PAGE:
Even with all the rankings, guides, data and tours, colleges are institutions — and it’s hard to look behind their walls, most experts agreed.

“They are all very big businesses; it’s very difficult to see what’s going on. Colleges are quite opaque,” said Bill Phelan, co-founder and CEO of College Factual, an education technology company and provider of data-driven college rankings. College Factual uses more than 1,500 data points per college per year and breaks down the individual academic programs using a variety of publicly reported data.

Started in 2005, the company, based in upstate Troy, has 12 employees. The website sees about 800,000 to 1 million visitors monthly, Phelan said.

The biggest problem, he said, is searching for a college based on a ranking without understanding that success has more to do with whether or not the student will persist in a career post-college. Identifying individual strengths and interests early on is key.

“Don’t look at the colleges. Start by looking at your child,” Phelan added.

HOW LI COLLEGES STACK UP

Here’s how Long Island’s public and private four-year colleges rank in recent lists in some publications.*

U.S. News & World Report, 2017

  • National Universities

#96 Stony Brook University

#133 Hofstra University

#146 Adelphi University

  • Regional Universities (North)

#3 U.S. Merchant Marine Academy

#17 Farmingdale State College

#32 New York Institute of Technology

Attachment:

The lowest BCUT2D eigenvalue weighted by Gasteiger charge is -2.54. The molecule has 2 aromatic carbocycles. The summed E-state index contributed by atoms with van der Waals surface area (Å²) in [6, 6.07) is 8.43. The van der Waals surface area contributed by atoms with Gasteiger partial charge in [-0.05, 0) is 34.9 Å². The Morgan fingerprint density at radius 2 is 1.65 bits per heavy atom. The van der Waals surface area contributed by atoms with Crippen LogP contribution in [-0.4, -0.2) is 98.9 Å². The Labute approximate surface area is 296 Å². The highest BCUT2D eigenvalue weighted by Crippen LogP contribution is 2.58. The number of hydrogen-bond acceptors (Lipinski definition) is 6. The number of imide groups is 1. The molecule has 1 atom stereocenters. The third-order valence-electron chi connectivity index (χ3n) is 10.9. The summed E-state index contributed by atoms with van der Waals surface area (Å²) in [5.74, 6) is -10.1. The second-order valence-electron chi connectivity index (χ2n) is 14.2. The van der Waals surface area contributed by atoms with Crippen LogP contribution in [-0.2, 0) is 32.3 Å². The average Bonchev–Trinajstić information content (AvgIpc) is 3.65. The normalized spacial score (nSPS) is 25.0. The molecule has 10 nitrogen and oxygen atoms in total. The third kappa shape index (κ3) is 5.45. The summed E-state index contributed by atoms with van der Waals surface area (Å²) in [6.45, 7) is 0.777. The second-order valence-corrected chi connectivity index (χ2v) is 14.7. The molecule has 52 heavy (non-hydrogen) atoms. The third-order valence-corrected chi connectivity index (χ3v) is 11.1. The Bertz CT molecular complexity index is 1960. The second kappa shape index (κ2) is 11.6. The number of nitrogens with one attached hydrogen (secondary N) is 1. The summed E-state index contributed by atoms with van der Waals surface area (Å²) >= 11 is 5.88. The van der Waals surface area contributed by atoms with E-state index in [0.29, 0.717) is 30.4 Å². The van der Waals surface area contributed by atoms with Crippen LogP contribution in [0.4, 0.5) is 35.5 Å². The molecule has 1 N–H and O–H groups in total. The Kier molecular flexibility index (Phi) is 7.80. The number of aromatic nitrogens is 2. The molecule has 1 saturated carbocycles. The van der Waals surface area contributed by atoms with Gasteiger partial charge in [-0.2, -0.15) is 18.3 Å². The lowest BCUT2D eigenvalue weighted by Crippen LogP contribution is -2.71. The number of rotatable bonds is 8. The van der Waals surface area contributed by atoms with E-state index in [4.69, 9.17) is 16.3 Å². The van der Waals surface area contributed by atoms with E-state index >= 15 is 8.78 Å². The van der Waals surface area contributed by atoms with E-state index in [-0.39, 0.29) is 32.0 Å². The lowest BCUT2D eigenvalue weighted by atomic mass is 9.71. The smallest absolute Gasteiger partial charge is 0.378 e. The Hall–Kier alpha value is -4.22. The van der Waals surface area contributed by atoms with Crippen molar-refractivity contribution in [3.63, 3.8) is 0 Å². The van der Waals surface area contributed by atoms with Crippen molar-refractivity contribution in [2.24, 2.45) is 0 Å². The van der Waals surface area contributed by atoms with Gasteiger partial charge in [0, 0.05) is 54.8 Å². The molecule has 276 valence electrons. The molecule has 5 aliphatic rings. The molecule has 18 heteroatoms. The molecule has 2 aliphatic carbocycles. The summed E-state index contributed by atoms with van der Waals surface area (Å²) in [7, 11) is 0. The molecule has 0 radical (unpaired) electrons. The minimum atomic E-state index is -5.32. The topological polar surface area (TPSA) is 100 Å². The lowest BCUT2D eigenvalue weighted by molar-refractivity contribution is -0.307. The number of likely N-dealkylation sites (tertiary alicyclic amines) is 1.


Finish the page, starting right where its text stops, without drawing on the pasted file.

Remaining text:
#44 Molloy College

#80 St. Joseph’s College

#114 LIU Post

  • Top Public Colleges

#42 Stony Brook University

Money magazine, 2017-18

  • Overall Best Colleges for Your Money

#54 Stony Brook University

#96 Molloy College

#303 Adelphi University

#374 St. Joseph’s College

  • 50 Best Public Colleges

#32 Stony Brook University

  • 50 Best Colleges where more than half of applicants get in

#29 Molloy College

  • Value-Added All Stars

#3 Molloy College

College Factual

  • Top Quality Overall (of 1,387 colleges nationally)

#141 U.S. Merchant Marine Academy

#219 Stony Brook University

#272 Adelphi University

#285 Hofstra University

#507 New York Institute of Technology

#519 St. Joseph’s College

#866 LIU Post

#984 Farmingdale State College

#1,013 SUNY Old Westbury

Forbes, 2017

  • Top Colleges

#51 U.S. Merchant Marine Academy

#187 Stony Brook University

#323 Hofstra University

#332 Adelphi University

#385 St. Joseph’s College

#446 Farmingdale State College

Niche.com

  • Top Colleges, New York (out of 237)

#26 Stony Brook University

#28 U.S. Merchant Marine Academy

#35 Adelphi University

#36 Molloy College

#43 Hofstra University

#51 St. Joseph’s College

#67 New York Institute of Technology

*This list is a snapshot of the rankings on the market. Publications have various categories and lists in addition to a main, national list. Not all of Long Island’s universities and colleges are represented in each of the lists.